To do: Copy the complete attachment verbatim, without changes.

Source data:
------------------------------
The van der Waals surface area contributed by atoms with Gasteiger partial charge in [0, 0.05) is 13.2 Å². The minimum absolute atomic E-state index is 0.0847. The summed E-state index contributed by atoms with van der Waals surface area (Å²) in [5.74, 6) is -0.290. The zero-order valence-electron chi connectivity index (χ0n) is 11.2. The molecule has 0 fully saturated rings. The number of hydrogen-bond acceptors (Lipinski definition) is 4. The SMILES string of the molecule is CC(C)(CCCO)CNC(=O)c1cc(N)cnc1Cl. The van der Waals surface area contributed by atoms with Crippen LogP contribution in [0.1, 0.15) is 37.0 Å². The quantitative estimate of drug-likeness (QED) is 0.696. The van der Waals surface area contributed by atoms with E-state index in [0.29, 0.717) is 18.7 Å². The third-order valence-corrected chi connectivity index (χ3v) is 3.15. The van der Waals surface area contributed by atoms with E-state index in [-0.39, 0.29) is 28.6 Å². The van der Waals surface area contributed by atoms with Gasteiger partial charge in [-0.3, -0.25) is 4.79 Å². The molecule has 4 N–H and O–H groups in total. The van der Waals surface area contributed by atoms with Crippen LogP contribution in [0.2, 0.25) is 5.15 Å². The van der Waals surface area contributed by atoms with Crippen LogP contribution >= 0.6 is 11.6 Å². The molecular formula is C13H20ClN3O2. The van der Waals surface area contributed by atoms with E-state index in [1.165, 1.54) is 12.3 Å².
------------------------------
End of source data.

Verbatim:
The van der Waals surface area contributed by atoms with Gasteiger partial charge in [0, 0.05) is 13.2 Å². The minimum absolute atomic E-state index is 0.0847. The summed E-state index contributed by atoms with van der Waals surface area (Å²) in [5.74, 6) is -0.290. The zero-order valence-electron chi connectivity index (χ0n) is 11.2. The molecule has 0 fully saturated rings. The number of hydrogen-bond acceptors (Lipinski definition) is 4. The SMILES string of the molecule is CC(C)(CCCO)CNC(=O)c1cc(N)cnc1Cl. The van der Waals surface area contributed by atoms with Crippen LogP contribution in [0.1, 0.15) is 37.0 Å². The quantitative estimate of drug-likeness (QED) is 0.696. The van der Waals surface area contributed by atoms with E-state index in [0.29, 0.717) is 18.7 Å². The third-order valence-corrected chi connectivity index (χ3v) is 3.15. The van der Waals surface area contributed by atoms with E-state index in [-0.39, 0.29) is 28.6 Å². The van der Waals surface area contributed by atoms with Gasteiger partial charge in [-0.3, -0.25) is 4.79 Å². The molecule has 4 N–H and O–H groups in total. The van der Waals surface area contributed by atoms with Crippen LogP contribution in [0.2, 0.25) is 5.15 Å². The van der Waals surface area contributed by atoms with Crippen LogP contribution >= 0.6 is 11.6 Å². The molecular formula is C13H20ClN3O2. The van der Waals surface area contributed by atoms with E-state index in [1.165, 1.54) is 12.3 Å².